Five strategies you can use to sell your product without pushing for a sale. When it comes to speaking about your business, there are many environments when you simply can't go directly for the sale. So, what should you do? Earn social proof and credibility. People buy based on what they know, like and trust, and you can help build rapport very quickly. With trust, the audience will want to buy from you.
The WGBH Radio (89.7 FM) program “Boston Public Radio” just aired an interview with Boston Globe editor Brian McGrory that was recorded earlier today. McGrory is a regular Wednesday guest on the show, hosted by Jim Braude and Margery Eagan. At the end of their half-hour conversation, McGrory briefly addressed the Globe’s problems at its Taunton printing facility. “Look we’ve been on a difficult run over here,” McGrory said, adding that there have been good and bad nights.
In trying to think through what’s behind the crisis at The Boston Globe’s new Taunton printing facility, it seems logical that one of two things is going on. The first possibility is that the problems are fixable but that they have taken longer to resolve than anyone expected. The second is much worse: that the presses the Globe bought are not up to the task, will never be up to the task, and shouldn’t have been purchased in the first place. I certainly hope it’s the former and not the latter.
Muck Rack makes it simple to find people, tweets, or articles that mention any name, keyword, company, hashtag etc. We've compiled this guide to help you make the most of your search.
Selecting a term
Start searching tweets, articles from media outlets, articles mentioned in tweets, journalists'
names, titles and bios with some suggested searches:
Companies or Topics (e.g. iPhone, Microsoft)
Phrases (e.g. "cloud computing") — use quotes to keep the terms together
Twitter handles (e.g. @username) — returns those who have mentioned or replied to
Names (e.g. "David Pogue")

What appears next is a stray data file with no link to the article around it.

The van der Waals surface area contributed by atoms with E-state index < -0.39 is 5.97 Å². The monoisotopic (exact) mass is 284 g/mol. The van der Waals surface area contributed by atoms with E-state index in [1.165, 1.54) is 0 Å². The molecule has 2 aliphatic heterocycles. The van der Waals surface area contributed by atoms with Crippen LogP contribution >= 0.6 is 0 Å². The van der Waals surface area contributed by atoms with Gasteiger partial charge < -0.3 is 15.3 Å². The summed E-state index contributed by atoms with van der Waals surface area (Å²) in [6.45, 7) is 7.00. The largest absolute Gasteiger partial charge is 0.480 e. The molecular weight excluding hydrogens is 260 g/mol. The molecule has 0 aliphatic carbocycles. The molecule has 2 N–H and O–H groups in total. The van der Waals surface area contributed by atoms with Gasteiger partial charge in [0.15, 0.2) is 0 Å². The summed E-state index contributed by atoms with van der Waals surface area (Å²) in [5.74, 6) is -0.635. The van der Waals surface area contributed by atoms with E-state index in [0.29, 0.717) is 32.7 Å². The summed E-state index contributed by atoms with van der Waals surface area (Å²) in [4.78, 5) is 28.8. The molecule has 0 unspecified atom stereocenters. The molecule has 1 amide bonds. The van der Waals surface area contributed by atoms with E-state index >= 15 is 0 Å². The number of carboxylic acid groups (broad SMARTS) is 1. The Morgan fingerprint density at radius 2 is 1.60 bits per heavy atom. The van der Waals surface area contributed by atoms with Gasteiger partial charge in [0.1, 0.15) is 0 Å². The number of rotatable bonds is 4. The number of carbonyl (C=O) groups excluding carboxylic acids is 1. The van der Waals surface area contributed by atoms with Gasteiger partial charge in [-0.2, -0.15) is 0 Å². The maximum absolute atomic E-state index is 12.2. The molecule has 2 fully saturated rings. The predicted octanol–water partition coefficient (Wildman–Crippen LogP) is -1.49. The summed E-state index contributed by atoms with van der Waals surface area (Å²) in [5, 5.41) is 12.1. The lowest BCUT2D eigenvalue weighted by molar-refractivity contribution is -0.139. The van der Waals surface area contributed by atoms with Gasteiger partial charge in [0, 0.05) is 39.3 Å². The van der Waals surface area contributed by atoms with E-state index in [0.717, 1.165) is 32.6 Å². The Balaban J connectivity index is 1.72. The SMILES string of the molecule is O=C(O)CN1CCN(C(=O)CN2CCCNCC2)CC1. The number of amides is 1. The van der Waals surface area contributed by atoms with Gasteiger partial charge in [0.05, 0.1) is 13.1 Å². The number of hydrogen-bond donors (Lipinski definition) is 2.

Hashtags (e.g. #sxsw, #london2012)
Bio details (e.g. vegan, Olympics, father)
Muck Rack's Advanced Search allows for many boolean operators.
Find results that mention multiple specified terms, use AND or
+. For example, ensure each result contains both Elon Musk and Mark Zuckerberg by
searching Obama AND Romney or Obama + Romney.
Use the operators OR or , to broaden your search when you'd like either of
multiple terms to appear in results. (This is the default behavior of our search when no operators
are used.) For example, search for democrat OR republican to find results that refer to
Democrats and/or Republicans.
Use NOT or - to subtract results from your search. For
example, searching Disney will yield results about the Walt Disney Company as well as Walt Disney
World Resort. To exclude mentions of Disney World, search for Disney -World or Disney
When using one of these operators with a phrase, enclose it in quotation marks. For example, you can
find results about smartphones excluding Apple's iPhone 4S by searching smartphone -"iPhone
Exact case matching or punctuation
If you're searching for a brand name or keyword that relies on specific punctuation marks or capitalization, you can
find results that match your exact query by adding matchcase: before the keyword you're searching for, like matchcase:E*TRADE .
Use parentheses to separate multiple
boolean phrases. For example, to find journalists talking about having fun in Disney World or
Disneyland, search for ("disney world" OR disneyland) AND fun.
An asterisk can be used to search for any variation of a root word truncated by the asterisk. For example, searching for admin* will return results for administrator, administration, administer, administered, etc.
A near operator is an AND operator where you can control the distance between the words. You can vary the distance the near operation uses by adding a forward slash and number (between 0-99) such as strawberries NEAR/10 "whipped cream", which means the strawberries must exist within 10 words of "whipped cream".